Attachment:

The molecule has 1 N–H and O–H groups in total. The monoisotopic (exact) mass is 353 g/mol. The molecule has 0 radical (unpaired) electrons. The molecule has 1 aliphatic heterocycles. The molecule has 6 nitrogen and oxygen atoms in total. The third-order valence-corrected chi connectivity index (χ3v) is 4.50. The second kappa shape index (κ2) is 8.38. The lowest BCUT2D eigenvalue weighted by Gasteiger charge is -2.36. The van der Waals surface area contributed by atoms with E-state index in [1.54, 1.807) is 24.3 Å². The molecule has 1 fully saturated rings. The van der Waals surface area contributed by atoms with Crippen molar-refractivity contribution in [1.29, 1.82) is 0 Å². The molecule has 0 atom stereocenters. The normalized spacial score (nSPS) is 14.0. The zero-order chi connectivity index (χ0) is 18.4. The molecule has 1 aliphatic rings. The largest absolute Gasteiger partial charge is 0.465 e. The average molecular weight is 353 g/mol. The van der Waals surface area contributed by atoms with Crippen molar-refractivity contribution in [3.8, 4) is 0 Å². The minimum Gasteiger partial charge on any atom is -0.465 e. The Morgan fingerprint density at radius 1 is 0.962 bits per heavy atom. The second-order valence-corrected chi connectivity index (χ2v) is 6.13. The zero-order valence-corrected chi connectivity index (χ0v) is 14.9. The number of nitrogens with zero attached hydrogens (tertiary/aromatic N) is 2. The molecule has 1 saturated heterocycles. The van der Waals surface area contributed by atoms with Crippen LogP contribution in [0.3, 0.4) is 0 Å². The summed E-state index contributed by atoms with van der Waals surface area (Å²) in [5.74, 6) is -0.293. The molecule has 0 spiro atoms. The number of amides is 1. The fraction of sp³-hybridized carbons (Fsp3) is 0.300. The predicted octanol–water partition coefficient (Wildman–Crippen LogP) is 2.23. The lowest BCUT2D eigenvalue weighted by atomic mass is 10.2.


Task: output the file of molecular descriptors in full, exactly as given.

The molecule has 1 N–H and O–H groups in total. The monoisotopic (exact) mass is 353 g/mol. The molecule has 0 radical (unpaired) electrons. The molecule has 1 aliphatic heterocycles. The molecule has 6 nitrogen and oxygen atoms in total. The third-order valence-corrected chi connectivity index (χ3v) is 4.50. The second kappa shape index (κ2) is 8.38. The lowest BCUT2D eigenvalue weighted by Gasteiger charge is -2.36. The van der Waals surface area contributed by atoms with E-state index in [1.54, 1.807) is 24.3 Å². The molecule has 1 fully saturated rings. The van der Waals surface area contributed by atoms with Crippen molar-refractivity contribution in [1.29, 1.82) is 0 Å². The molecule has 0 atom stereocenters. The normalized spacial score (nSPS) is 14.0. The zero-order chi connectivity index (χ0) is 18.4. The molecule has 1 aliphatic rings. The largest absolute Gasteiger partial charge is 0.465 e. The average molecular weight is 353 g/mol. The van der Waals surface area contributed by atoms with Crippen molar-refractivity contribution in [3.8, 4) is 0 Å². The minimum Gasteiger partial charge on any atom is -0.465 e. The Morgan fingerprint density at radius 1 is 0.962 bits per heavy atom. The second-order valence-corrected chi connectivity index (χ2v) is 6.13. The zero-order valence-corrected chi connectivity index (χ0v) is 14.9. The number of nitrogens with zero attached hydrogens (tertiary/aromatic N) is 2. The molecule has 1 saturated heterocycles. The van der Waals surface area contributed by atoms with Crippen LogP contribution in [0.3, 0.4) is 0 Å². The summed E-state index contributed by atoms with van der Waals surface area (Å²) in [5.74, 6) is -0.293. The molecule has 0 spiro atoms. The number of amides is 1. The fraction of sp³-hybridized carbons (Fsp3) is 0.300. The predicted octanol–water partition coefficient (Wildman–Crippen LogP) is 2.23. The lowest BCUT2D eigenvalue weighted by atomic mass is 10.2.